Washington State Fair

Coordinates: 47°10′55″N 122°17′49″W / 47.182°N 122.297°W / 47.182; -122.297
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47°10′55″N 122°17′49″W / 47.182°N 122.297°W / 47.182; -122.297

Washington State Fair
GenreState fair
DatesMain fair in September
Spring fair in April
Location(s)110 9th Ave SW
Puyallup, Washington, U.S.
Attendance1,065,208 (2010)
This 2005 aerial photo of the Washington State Fairgrounds shows the fair's permanent structures. SR 512 curves across the southeast corner of this photo; SR 161 forms its eastern edge

The Washington State Fair, formerly the Puyallup Fair, is the largest single attraction held annually in the U.S. state of Washington. It continually ranks in the top ten largest fairs in the United States and includes agricultural and pastoral displays and shows, amusement rides, and concert series.[1] The Washington State Fair hosts two annual events: the 21-day Washington State Fair in September, and the four-day two weekend Washington State Spring Fair in April.

Situated in the city of Puyallup, 35 miles (56 km) south of Seattle and 10 miles (16 km) east of Tacoma near Mount Rainier, the fairgrounds cover an area of 160 acres (0.65 km2) with buildings and land valued at more than $54 million. The facilities are available for rent throughout the year, making the grounds a valuable community resource. They also host various seasonal festivals such as the Victorian Country Christmas, as well as races, concerts, car shows, and sporting expositions, including the International Sportsman's Exposition. The site employs 55 year-round staff members. Over 7,500 employees are hired each September during the Fair.[2]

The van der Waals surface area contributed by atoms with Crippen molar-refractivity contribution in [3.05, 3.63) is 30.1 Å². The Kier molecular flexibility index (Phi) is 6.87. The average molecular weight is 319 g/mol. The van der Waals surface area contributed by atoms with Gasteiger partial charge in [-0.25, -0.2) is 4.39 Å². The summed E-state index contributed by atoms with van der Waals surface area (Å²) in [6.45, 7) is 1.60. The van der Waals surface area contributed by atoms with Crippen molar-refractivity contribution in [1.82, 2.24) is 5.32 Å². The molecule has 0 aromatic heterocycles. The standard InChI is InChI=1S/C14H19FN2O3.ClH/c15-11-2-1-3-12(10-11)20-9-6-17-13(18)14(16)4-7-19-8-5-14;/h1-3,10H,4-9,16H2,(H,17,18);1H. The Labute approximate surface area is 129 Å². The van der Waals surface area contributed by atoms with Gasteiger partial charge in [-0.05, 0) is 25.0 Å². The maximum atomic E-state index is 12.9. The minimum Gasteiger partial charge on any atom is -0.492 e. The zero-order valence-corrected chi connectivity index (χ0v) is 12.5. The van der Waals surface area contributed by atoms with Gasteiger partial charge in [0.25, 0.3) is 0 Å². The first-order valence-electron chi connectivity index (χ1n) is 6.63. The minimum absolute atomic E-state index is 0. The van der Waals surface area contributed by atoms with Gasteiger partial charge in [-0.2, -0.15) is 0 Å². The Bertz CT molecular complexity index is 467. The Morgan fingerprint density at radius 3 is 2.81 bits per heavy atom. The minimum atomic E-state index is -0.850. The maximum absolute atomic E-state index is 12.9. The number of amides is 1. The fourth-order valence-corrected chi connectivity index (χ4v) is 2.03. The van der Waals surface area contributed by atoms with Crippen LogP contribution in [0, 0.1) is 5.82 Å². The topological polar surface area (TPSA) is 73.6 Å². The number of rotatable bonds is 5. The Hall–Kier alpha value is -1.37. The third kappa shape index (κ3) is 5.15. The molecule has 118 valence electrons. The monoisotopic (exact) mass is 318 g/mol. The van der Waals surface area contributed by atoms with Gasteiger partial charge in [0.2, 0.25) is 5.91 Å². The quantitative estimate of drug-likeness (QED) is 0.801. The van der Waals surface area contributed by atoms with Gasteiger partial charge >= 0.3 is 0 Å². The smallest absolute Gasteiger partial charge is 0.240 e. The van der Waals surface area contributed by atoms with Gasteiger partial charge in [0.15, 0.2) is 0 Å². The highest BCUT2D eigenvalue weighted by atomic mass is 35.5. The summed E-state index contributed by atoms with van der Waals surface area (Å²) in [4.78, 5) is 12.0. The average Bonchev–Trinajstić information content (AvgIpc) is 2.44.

The fair started out under the name "Puyallup Valley Fair", with the first event taking place October 4–6, 1900. In 1913, it was renamed "The Western Washington Fair", but remained primarily known as the "Puyallup Fair" until the early 1980s.[3] In 2006, the name was changed again to "The Puyallup Fair", and the venue became known as "The Puyallup Fair and Events Center."[4] In 2013 the fair received its current name, the "Washington State Fair"; however, the marketing tagline "Do the Puyallup" was retained and many local people continue to refer to the fair by its previous name.[5]

During World War II, the fair did not take place. The fairgrounds closed after the 1941 fair and were occupied by the army, which set up Camp Harmony, a temporary assembly center within the system of concentration camps for Japanese Americans. A total of 7,390 Japanese Americans from the Seattle-Tacoma area and Alaska were confined in converted horse stables and barracks constructed on adjacent parking lots, the racing track and under the grandstand.[6][7] In September 1942, the Japanese Americans were sent to other locations and the camp was torn down. The fairgrounds were briefly occupied by the U.S. Army 943rd Signal Service Battalion until they were transferred to Fort Lewis, then closed until 1946, when the fair set an attendance record of 100,000 people on opening day.[4]